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Plant Cell. 2003 Jun;15(6):1320-32.

Functional analysis of beta- and epsilon-ring carotenoid hydroxylases in Arabidopsis.

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  • 1Department of Biochemistry and Molecular Biology, Michigan State University, East Lansing, Michigan 48824, USA.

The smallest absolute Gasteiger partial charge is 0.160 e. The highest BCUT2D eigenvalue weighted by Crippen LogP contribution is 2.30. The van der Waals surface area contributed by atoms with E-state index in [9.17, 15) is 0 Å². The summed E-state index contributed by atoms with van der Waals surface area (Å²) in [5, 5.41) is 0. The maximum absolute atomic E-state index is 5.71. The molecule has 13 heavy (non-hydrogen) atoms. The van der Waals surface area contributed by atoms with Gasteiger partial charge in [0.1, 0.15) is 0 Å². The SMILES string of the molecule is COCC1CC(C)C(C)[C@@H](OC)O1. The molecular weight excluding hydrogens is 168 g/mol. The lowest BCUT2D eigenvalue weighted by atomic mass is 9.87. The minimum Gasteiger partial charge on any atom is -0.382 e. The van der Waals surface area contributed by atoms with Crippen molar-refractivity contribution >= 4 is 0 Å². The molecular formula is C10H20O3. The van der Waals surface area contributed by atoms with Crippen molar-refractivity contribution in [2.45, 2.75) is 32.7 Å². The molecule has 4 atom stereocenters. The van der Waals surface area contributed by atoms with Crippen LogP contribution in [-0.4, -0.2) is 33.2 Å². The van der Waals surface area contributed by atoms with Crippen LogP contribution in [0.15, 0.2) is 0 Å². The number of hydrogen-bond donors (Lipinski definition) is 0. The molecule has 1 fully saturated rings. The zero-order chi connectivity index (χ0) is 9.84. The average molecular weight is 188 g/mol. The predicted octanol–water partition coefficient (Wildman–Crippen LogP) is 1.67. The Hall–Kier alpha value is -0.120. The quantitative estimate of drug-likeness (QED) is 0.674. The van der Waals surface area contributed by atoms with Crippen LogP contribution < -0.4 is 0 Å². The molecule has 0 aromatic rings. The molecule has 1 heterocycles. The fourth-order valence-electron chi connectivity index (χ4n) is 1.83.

Lutein and zeaxanthin are dihydroxy xanthophylls that are produced from their corresponding carotene precursors by the action of beta- and epsilon -ring carotenoid hydroxylases. Two genes that encode beta-ring hydroxylases (beta-hydroxylases 1 and 2) have been identified in the Arabidopsis genome and are highly active toward beta-rings but only weakly active toward epsilon -rings. A third distinct activity required for epsilon -ring hydroxylation has been defined by mutation of the LUTEIN1 (LUT1) locus, but LUT1 has not yet been cloned. To address the individual and overlapping functions of the three Arabidopsis carotenoid hydroxylase activities in vivo, T-DNA knockout mutants corresponding to beta-hydroxylases 1 and 2 (b1 and b2, respectively) were isolated and all possible hydroxylase mutant combinations were generated. beta-Hydroxylase single mutants do not exhibit obvious growth defects and have limited impact on carotenoid composition relative to the wild type, suggesting that the encoded proteins have a significant degree of functional redundancy in vivo. Surprisingly, the b1 b2 double mutant, which lacks both known beta-hydroxylase enzymes, still contains significant levels of beta-carotene-derived xanthophylls, suggesting that additional beta-ring hydroxylation activity exists in vivo. The phenotype of double and triple hydroxylase mutants indicates that at least a portion of this activity resides in the LUT1 gene product. Despite the severe reduction of beta-carotene-derived xanthophylls (up to 90% in the lut1 b1 b2 triple mutant), the double and triple hydroxylase mutants still contain at least 50% of the wild-type amount of hydroxylated beta-rings. This finding suggests that it is the presence of minimal amounts of hydroxylated beta-rings, rather than minimal amounts of specific beta-carotene-derived xanthophylls, that are essential for light-harvesting complex II assembly and function in vivo. The carotenoid profiles in wild-type seeds and the effect of single and multiple hydroxylase mutations are distinct from those in photosynthetic tissues, indicating that the activities of each gene product differ in the two tissues. Overall, the hydroxylase mutants provide insight into the unexpected overlapping activity of carotenoid hydroxylases in vivo.

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